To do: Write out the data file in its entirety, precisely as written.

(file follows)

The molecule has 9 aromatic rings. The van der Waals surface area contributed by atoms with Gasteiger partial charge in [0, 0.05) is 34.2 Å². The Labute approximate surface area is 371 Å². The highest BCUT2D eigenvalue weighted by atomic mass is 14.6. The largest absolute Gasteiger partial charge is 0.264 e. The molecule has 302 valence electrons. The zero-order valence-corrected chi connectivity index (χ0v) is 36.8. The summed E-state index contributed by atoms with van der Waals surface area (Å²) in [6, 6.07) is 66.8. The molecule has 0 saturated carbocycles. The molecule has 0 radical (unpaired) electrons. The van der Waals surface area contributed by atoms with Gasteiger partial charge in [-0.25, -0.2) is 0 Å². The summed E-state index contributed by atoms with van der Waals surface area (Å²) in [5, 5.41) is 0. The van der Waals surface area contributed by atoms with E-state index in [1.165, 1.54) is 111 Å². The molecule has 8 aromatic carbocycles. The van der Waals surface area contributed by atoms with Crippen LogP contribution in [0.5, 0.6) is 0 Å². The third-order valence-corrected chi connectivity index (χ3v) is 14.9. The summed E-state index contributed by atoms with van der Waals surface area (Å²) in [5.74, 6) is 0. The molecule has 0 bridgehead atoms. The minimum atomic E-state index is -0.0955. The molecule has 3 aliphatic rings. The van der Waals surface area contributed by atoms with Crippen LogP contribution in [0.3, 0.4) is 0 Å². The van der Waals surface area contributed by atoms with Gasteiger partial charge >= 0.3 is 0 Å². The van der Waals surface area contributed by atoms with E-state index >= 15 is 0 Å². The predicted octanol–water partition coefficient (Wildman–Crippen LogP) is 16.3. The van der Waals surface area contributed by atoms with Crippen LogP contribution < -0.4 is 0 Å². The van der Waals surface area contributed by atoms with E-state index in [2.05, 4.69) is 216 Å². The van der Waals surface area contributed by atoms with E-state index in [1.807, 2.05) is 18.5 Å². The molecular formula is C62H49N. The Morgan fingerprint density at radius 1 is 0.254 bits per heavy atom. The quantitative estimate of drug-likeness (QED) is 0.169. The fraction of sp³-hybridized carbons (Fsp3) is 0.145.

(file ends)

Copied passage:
The molecule has 9 aromatic rings. The van der Waals surface area contributed by atoms with Gasteiger partial charge in [0, 0.05) is 34.2 Å². The Labute approximate surface area is 371 Å². The highest BCUT2D eigenvalue weighted by atomic mass is 14.6. The largest absolute Gasteiger partial charge is 0.264 e. The molecule has 302 valence electrons. The zero-order valence-corrected chi connectivity index (χ0v) is 36.8. The summed E-state index contributed by atoms with van der Waals surface area (Å²) in [6, 6.07) is 66.8. The molecule has 0 saturated carbocycles. The molecule has 0 radical (unpaired) electrons. The van der Waals surface area contributed by atoms with Gasteiger partial charge in [-0.25, -0.2) is 0 Å². The summed E-state index contributed by atoms with van der Waals surface area (Å²) in [5, 5.41) is 0. The van der Waals surface area contributed by atoms with E-state index in [1.165, 1.54) is 111 Å². The molecule has 8 aromatic carbocycles. The van der Waals surface area contributed by atoms with Crippen LogP contribution in [0.5, 0.6) is 0 Å². The third-order valence-corrected chi connectivity index (χ3v) is 14.9. The summed E-state index contributed by atoms with van der Waals surface area (Å²) in [5.74, 6) is 0. The molecule has 0 bridgehead atoms. The minimum atomic E-state index is -0.0955. The molecule has 3 aliphatic rings. The van der Waals surface area contributed by atoms with Crippen LogP contribution in [0.3, 0.4) is 0 Å². The van der Waals surface area contributed by atoms with Gasteiger partial charge >= 0.3 is 0 Å². The van der Waals surface area contributed by atoms with E-state index >= 15 is 0 Å². The predicted octanol–water partition coefficient (Wildman–Crippen LogP) is 16.3. The van der Waals surface area contributed by atoms with Crippen LogP contribution < -0.4 is 0 Å². The van der Waals surface area contributed by atoms with E-state index in [2.05, 4.69) is 216 Å². The van der Waals surface area contributed by atoms with E-state index in [1.807, 2.05) is 18.5 Å². The molecular formula is C62H49N. The Morgan fingerprint density at radius 1 is 0.254 bits per heavy atom. The quantitative estimate of drug-likeness (QED) is 0.169. The fraction of sp³-hybridized carbons (Fsp3) is 0.145.